Letter: Pain of death

The End of Life Assistance (Scotland) Bill committee has published its report and the Bill will be debated in Parliament on Thursday afternoon. Paragraphs 19-25 deal with Double Effect, specifically the administration of a dose of medication sufficient to treat pain, which has the unintended but foreseeable consequence of hastening the death of the patient.

It is popularly assumed that the potential for unintended death complicates prescribing for pain relief at the end of life. However, this is not borne out in our combined experience of 36 years in the practice of specialist palliative care. Discussions with colleagues elsewhere indicate the same experience.

Modern pain control is sophisticated, involving the use of a variety of drugs and non-drug measures, and is not simply a case of an inexorable increase in the dose of morphine.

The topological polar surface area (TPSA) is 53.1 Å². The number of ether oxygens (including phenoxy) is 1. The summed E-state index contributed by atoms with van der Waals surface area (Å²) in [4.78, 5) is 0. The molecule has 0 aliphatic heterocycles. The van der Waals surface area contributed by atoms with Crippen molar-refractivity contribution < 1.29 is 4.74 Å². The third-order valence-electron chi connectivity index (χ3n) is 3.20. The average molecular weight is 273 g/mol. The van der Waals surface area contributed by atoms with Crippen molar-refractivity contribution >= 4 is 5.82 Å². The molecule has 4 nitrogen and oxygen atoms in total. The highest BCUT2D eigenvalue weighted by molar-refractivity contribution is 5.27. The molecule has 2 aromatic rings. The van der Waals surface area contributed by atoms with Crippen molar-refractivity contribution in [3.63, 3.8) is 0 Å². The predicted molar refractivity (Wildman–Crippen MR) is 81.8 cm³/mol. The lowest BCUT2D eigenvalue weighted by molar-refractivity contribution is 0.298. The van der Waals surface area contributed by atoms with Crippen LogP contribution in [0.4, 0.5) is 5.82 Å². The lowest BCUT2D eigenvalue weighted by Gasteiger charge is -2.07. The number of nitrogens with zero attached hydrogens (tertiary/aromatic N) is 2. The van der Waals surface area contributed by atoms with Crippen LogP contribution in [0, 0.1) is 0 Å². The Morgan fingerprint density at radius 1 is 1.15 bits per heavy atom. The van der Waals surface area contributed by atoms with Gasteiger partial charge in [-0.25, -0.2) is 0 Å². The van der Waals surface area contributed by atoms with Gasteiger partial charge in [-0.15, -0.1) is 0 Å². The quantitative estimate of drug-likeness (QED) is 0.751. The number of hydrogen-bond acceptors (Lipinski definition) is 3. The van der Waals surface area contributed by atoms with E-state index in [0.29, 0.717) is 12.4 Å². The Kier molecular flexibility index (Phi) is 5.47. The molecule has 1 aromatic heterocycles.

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Moreover, patients taking morphine in carefully prescribed doses for pain relief are resistant to side effects of the drug and the concept that life can be ended with an increased dose appropriate to the level of pain is spurious.

It is interesting to note the inclusion in the report of evidence from the Solicitor General that no such cases have been reported to him in 27 years.

Double Effect with regard to pain relief has been overstated and provides no basis for the legalisation of assisted dying.

(Dr) Stephen MW Hutchison MD FRCP

(Dr) Jeremy Keen MD FRCP

Consultant physicians in palliative medicine

Highland Hospice

Bishop's Road